IPC Global Advocacy Report
November 2015

Dear IPC Members and Friends:

John Hasselmann

IPC places a high priority on government relations because so many public policy debates have large impacts on our industry, and our members value our advocacy on their behalf on issues such as taxes, regulations, R&D, and the environment. 

In this report, we share some brief highlights of what the IPC Government Relations team is working on. We hope this information is useful to you, and we would welcome your questions and suggestions.

Sincerely,
John Hasselmann
VP of Government Relations

In This Issue:

IPC Closely Watching Election 2016
Mark Your Calendars for IMPACT 2016
New IPC-Backed Institutes to Promote Manufacturing Innovation
Senate on Verge of Passing Toxic Substances Bill
IPC Members Participate in Manufacturing Day 2015
IPC Helps Members Grapple with EU Policy Issues
Help IPC Stop Costly EU Conflict Minerals Directive
China Also Eyeing Conflict Mineral Regulations

USA

IPC Closely Watching Election 2016

IPC PAC

We are now less than one year out from Election Day 2016, and IPC is keeping an eye on all the key campaigns.

The national media has focused primarily on the presidential race. Former Secretary of State Hillary Clinton is the undisputed frontrunner for the Democratic nomination, but it remains unclear who she will face in the general election. Donald Trump and Ben Carson are leading the polls today, but if history is any guide, one of the establishment candidates such as Jeb Bush, Marco Rubio, or John Kasich may emerge to take the nod.

In the Senate, Democrats seek to regain a majority in what arguably will be a favorable election cycle. In 2016, Republicans will defend 24 seats, while Democrats will defend just 10. Of those 24 Republican seats, President Obama carried seven of the states in 2012. Democrats need just five seats to regain the majority, or four seats if they retain the White House and the Vice President is available to break tie votes.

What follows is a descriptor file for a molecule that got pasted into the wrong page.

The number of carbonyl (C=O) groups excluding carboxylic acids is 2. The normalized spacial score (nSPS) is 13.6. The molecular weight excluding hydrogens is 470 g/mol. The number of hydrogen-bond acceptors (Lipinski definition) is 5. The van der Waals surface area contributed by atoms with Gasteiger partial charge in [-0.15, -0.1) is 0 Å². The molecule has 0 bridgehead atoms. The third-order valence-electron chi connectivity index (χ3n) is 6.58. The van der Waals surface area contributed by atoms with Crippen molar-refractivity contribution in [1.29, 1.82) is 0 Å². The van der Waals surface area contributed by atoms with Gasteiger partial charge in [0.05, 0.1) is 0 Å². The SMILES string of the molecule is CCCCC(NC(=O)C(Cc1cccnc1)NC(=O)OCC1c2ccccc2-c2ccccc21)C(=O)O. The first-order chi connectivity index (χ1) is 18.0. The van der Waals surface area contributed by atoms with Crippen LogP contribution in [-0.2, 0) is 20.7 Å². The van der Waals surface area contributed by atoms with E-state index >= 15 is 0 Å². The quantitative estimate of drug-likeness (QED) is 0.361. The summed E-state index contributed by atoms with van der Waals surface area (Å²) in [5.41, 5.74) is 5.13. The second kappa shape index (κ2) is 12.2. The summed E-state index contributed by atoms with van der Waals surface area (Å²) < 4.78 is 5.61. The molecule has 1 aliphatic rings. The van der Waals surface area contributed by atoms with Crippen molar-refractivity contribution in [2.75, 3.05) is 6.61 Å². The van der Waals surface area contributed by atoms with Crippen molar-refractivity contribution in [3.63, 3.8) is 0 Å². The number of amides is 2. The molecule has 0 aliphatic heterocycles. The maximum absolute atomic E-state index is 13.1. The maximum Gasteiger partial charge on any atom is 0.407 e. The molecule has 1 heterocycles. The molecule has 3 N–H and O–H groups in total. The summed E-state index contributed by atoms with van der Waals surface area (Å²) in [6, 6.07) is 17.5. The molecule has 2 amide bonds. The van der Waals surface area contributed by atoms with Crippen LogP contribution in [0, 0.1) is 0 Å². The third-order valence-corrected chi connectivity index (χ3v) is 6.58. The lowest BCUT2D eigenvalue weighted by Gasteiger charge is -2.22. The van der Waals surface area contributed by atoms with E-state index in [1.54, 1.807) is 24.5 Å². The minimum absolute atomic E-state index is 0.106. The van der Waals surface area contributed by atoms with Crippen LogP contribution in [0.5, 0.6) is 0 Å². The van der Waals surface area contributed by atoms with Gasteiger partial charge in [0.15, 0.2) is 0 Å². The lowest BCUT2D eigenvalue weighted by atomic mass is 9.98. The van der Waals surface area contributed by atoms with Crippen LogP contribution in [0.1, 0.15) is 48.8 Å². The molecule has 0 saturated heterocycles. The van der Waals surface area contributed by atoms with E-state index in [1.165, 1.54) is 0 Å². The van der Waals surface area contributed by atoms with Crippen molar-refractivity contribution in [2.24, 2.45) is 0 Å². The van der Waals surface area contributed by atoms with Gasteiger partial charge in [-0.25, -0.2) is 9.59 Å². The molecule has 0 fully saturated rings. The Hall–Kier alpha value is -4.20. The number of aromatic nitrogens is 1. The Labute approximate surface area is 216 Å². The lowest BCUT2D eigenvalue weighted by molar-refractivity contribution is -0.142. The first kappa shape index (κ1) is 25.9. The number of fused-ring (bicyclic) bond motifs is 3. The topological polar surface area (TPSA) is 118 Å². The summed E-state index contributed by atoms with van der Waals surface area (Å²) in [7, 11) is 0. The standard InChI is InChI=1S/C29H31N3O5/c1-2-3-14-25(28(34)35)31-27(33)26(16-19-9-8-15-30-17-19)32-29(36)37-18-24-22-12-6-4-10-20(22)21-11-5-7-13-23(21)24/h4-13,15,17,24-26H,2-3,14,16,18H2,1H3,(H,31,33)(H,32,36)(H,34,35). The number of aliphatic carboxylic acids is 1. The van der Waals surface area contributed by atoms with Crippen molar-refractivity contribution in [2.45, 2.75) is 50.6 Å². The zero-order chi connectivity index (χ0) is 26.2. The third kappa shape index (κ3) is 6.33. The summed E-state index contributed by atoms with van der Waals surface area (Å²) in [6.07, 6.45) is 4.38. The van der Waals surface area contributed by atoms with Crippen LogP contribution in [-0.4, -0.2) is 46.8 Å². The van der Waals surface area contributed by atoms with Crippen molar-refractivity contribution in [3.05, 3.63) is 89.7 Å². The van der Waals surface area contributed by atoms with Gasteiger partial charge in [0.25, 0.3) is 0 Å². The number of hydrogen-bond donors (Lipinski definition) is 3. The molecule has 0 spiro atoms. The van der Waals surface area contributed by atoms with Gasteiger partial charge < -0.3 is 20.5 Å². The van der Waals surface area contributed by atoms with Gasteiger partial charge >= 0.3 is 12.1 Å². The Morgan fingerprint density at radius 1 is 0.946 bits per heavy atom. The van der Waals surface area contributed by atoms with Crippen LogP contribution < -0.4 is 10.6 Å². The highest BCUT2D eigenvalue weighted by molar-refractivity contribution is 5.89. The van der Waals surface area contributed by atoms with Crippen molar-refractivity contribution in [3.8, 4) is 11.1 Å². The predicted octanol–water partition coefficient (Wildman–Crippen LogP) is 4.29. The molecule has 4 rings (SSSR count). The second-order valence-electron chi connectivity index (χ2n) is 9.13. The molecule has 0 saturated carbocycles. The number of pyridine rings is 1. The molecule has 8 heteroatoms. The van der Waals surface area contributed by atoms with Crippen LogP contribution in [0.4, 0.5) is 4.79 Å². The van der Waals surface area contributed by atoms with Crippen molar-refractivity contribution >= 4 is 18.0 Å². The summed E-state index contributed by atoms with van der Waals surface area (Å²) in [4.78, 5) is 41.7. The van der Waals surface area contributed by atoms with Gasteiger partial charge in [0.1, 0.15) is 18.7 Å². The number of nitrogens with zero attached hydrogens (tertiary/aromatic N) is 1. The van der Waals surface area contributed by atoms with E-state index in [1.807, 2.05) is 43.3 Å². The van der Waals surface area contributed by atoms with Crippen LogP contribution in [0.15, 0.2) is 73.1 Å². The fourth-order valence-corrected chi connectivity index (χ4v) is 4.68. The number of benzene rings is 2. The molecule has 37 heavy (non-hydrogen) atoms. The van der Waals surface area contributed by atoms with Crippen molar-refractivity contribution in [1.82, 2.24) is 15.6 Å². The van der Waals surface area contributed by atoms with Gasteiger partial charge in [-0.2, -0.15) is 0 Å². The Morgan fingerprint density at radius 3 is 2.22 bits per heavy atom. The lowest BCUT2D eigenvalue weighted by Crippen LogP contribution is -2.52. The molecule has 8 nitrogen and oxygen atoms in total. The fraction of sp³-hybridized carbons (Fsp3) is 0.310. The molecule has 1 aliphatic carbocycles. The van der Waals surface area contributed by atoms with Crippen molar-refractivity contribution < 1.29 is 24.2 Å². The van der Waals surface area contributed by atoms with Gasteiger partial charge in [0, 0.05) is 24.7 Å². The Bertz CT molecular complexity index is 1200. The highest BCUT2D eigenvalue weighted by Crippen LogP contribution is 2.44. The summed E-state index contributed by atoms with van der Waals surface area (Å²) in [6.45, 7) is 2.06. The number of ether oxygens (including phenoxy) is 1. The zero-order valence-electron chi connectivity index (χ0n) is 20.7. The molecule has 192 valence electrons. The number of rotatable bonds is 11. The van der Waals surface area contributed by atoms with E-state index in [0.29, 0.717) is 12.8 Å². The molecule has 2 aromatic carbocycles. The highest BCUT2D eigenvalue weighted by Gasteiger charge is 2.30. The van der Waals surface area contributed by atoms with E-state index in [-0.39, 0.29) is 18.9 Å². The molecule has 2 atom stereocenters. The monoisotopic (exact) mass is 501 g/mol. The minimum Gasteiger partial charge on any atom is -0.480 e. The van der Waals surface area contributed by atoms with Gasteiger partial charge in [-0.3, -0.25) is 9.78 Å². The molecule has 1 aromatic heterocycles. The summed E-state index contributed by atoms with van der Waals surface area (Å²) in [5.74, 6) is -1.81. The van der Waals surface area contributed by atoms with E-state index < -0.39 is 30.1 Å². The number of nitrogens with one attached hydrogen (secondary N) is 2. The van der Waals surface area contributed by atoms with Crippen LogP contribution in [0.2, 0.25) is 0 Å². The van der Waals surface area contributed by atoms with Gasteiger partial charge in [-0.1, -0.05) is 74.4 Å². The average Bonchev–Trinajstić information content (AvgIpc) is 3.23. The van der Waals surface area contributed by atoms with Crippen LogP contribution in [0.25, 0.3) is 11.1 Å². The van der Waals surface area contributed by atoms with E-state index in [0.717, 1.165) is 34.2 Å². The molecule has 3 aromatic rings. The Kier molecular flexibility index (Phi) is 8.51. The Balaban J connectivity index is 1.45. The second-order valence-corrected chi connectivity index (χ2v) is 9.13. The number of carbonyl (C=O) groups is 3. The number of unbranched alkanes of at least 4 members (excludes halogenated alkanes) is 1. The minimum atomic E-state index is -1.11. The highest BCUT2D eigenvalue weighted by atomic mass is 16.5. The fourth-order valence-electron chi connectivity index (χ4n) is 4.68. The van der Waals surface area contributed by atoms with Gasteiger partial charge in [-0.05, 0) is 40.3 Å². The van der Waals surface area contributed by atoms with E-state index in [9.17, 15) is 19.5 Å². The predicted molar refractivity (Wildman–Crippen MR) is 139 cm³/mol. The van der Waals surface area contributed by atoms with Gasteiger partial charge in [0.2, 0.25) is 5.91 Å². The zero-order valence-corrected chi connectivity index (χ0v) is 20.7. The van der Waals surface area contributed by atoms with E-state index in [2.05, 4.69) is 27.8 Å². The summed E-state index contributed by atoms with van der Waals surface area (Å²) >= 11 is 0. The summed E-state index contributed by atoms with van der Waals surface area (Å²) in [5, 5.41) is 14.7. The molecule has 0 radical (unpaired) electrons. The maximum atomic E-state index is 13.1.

In the House, with 247 seats, the Republicans currently enjoy their largest majority since 1928. Democrats are expected to pick up 5-10 seats, or perhaps more with favorable political winds and a strong presidential candidate. To take back the majority, Democrats would need to net 30 new seats, a high hurdle given the “red/blue” divisions in our country and the partisan-based boundaries of many current congressional districts.

IPC will be following the congressional races closely and looking strategically to support candidates that support the growth of our industry and the economy generally. To make your voice heard, please contact Ken Schramko to learn more about IPC’s political action committee (PAC) and related election activities.  

Mark Your Calendars for IMPACT 2016

during IMPACT 2015

IPC and electronics industry leaders presented a unified voice on Capitol Hill at IMPACT 2015.

Each year, IPC brings member executives to Washington, D.C. for IMPACT: IPC on Capitol Hill. This event puts industry leaders into direct contact with the U.S. policymakers who are involved in issues that are critical to the future of the electronics industry. These meetings provide industry leaders an opportunity to educate lawmakers on important policy issues, sharing personal insights and real-life examples.

We are finalizing dates in April and will announce them as soon as possible so that you can plan accordingly.  This is a great opportunity to get involved, meet other industry leaders, and help us present a unified voice for the manufacturing industry.

New IPC-Backed Institutes to Promote Manufacturing Innovation

IPC PAC